Atlanta Falcons (No. 8)
Dan Quinn surely understands the importance of getting after the passer, given how his old Seattle Seahawks defense dominated the NFL on the strength of a pass rush built around speedy edge players. The Falcons' new head coach will attempt to duplicate that blueprint in the NFC South, where he'll face a couple of blue-chip quarterbacks (the Saints' Drew Brees and the Panthers' Cam Newton) who throw the ball all over the yard. The problem for Quinn is that he's inheriting a defense in Atlanta without a credible rusher; consider that the Falcons mustered just 22 sacks in 2014 (the lowest total in the NFC). That situation must be rectified. With his speed, length and natural rush skills, Beasley would be an ideal fit as the "Leo" (hybrid DE/OLB). He could thrive in the role that Chris Clemons and Cliff Avril occupied in Seattle under Quinn, giving the Falcons the dominant rusher they've lacked since John Abraham was released following the 2012 season. Knowing how important the "Leo" position is in Quinn's scheme, it's easy to envision the Falcons adding the most explosive pass rusher in the 2015 class on draft day.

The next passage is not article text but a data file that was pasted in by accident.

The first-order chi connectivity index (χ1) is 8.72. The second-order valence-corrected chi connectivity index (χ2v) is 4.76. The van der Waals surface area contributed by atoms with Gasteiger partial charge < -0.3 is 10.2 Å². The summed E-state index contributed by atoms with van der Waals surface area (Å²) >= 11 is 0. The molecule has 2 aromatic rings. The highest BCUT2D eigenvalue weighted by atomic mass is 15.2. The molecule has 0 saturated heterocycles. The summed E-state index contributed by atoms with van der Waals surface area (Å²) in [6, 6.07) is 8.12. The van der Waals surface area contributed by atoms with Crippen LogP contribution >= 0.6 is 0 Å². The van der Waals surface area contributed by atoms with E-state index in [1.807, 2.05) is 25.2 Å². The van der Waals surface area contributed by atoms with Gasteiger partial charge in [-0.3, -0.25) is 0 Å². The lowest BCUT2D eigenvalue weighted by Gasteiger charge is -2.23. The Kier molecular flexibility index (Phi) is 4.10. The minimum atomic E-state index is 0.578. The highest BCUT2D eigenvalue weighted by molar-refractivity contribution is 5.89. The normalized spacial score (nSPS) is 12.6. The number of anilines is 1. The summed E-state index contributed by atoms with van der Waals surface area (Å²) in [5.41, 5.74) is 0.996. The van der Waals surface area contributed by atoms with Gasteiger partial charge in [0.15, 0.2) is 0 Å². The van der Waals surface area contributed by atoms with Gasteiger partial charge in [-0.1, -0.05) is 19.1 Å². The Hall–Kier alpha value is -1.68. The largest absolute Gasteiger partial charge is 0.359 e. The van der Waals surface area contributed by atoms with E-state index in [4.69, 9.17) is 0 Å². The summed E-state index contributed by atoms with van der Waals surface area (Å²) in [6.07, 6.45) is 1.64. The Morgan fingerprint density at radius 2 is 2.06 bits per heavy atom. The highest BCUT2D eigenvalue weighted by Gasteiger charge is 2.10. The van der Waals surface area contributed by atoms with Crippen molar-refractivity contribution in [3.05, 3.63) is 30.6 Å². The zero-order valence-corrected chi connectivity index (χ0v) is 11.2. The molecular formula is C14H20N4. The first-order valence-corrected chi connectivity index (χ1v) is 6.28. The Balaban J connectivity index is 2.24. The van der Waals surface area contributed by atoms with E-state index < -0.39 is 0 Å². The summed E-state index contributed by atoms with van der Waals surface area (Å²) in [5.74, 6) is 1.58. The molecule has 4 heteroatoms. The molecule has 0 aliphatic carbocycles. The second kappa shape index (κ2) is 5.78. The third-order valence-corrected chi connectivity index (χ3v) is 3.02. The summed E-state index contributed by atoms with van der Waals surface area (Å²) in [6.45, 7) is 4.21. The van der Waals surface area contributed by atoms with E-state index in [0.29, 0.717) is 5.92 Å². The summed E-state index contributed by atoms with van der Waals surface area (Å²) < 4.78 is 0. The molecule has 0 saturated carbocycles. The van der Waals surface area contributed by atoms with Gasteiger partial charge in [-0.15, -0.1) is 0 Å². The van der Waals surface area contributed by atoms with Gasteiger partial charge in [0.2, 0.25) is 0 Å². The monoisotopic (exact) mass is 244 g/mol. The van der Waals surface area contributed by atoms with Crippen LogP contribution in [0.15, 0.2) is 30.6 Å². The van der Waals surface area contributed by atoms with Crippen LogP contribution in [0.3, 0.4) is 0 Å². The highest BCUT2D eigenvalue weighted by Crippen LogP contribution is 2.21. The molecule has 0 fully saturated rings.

New Orleans Saints (No. 13)
If Sean Payton is serious about rebuilding the Saints into a contender, he must address a defense that failed to get consistent pressure on the quarterback in 2014. Junior Galette and Cameron Jordan combined for just 17.5 sacks after notching 24.5 the previous year. Adding a talented rusher like Beasley to the rotation would help increase the one-on-one pass-rush opportunities for each veteran off the edge. The youngster immediately will threaten blockers with his speed, quickness and burst; offensive coordinators would have to determine where to direct their pass protection, to take away the Saints' most dangerous threats off the edge. The speedy and athletic former Tiger is a natural fit at ROLB, where he could rush from the quarterback's blind side. Considering coordinator Rob Ryan's adaptability as a tactician, having Beasley in the fold would allow the Saints' defensive architect to expand his playbook to attack the explosive offenses dominating the NFC.